Google is facing the heat in India.
The country’s antitrust regulator has imposed a penalty of approximately 13.4 billion rupees ($162 million) on Alphabet Inc’s Google for abusing its “dominant position in multiple markets in the Android mobile device ecosystem.”
The Competition Commission of India (CCI) has asked Google to modify its conduct in relation to anti-competitive practices.
In its inquiry, the commission concluded that Google has an unfair competitive edge in the market because it owns the Android operating software and allows some of its own products —such as YouTube and Google search—to come pre-installed on all Android-run devices.
“The Commission opined that the markets should be allowed to compete on merits and the onus is on the dominant players (in the present case, Google) that its conduct does not impinge this competition on merits,” the CCI said Thursday in a press release.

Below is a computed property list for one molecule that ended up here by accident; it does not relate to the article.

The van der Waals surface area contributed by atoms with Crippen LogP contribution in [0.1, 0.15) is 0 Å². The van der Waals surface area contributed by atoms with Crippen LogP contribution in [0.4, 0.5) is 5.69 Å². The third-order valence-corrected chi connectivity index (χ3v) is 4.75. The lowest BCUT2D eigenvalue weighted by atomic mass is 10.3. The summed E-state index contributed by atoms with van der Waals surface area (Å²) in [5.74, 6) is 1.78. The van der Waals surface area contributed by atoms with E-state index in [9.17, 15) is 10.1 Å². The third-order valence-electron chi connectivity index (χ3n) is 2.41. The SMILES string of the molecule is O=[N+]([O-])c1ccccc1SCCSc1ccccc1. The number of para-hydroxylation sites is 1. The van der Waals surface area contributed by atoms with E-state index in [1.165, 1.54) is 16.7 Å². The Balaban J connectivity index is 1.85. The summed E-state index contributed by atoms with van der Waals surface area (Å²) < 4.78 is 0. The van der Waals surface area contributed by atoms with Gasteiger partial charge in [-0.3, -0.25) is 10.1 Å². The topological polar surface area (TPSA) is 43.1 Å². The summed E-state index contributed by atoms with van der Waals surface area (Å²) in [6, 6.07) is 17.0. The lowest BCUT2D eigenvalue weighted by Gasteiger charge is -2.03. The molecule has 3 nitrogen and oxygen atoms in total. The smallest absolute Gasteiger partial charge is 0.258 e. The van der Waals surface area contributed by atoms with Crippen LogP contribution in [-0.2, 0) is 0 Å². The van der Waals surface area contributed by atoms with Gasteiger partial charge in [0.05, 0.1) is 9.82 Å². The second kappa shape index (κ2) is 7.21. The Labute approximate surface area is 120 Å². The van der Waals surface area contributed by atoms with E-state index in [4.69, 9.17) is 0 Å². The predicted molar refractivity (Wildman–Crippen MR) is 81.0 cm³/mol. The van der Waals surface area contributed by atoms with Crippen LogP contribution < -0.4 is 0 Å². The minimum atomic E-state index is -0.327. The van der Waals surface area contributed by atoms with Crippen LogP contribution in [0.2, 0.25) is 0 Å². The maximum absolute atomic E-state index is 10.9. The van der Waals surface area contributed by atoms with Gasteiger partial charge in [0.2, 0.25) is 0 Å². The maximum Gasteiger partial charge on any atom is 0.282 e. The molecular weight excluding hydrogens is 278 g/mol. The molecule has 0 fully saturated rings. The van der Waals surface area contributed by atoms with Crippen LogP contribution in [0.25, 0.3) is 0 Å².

When asked for a comment, a Google India spokesperson told CNN Business that it is “yet to receive the order and will not be able to comment until then.”
India’s competition watchdog is also investigating separately Google’s in-app payments system and its business conduct in the smart TV market.
Google has been pouring some serious cash into India, which is a key overseas market for American tech firms.
The world’s second most populous country has 750 million internet users, and millions more are expected to come online in the future. And unlike its more populous neighbor China, India has been welcoming huge amounts of investment from US tech giants: Facebook, Google, Amazon, Netflix, and others have already invested billions of dollars into growing their Indian operations.
In 2020, Google said it was planning to invest $10 billion in India as part of plans to make the internet “affordable and useful” for a billion people.
- Diksha Madhok contributed to this report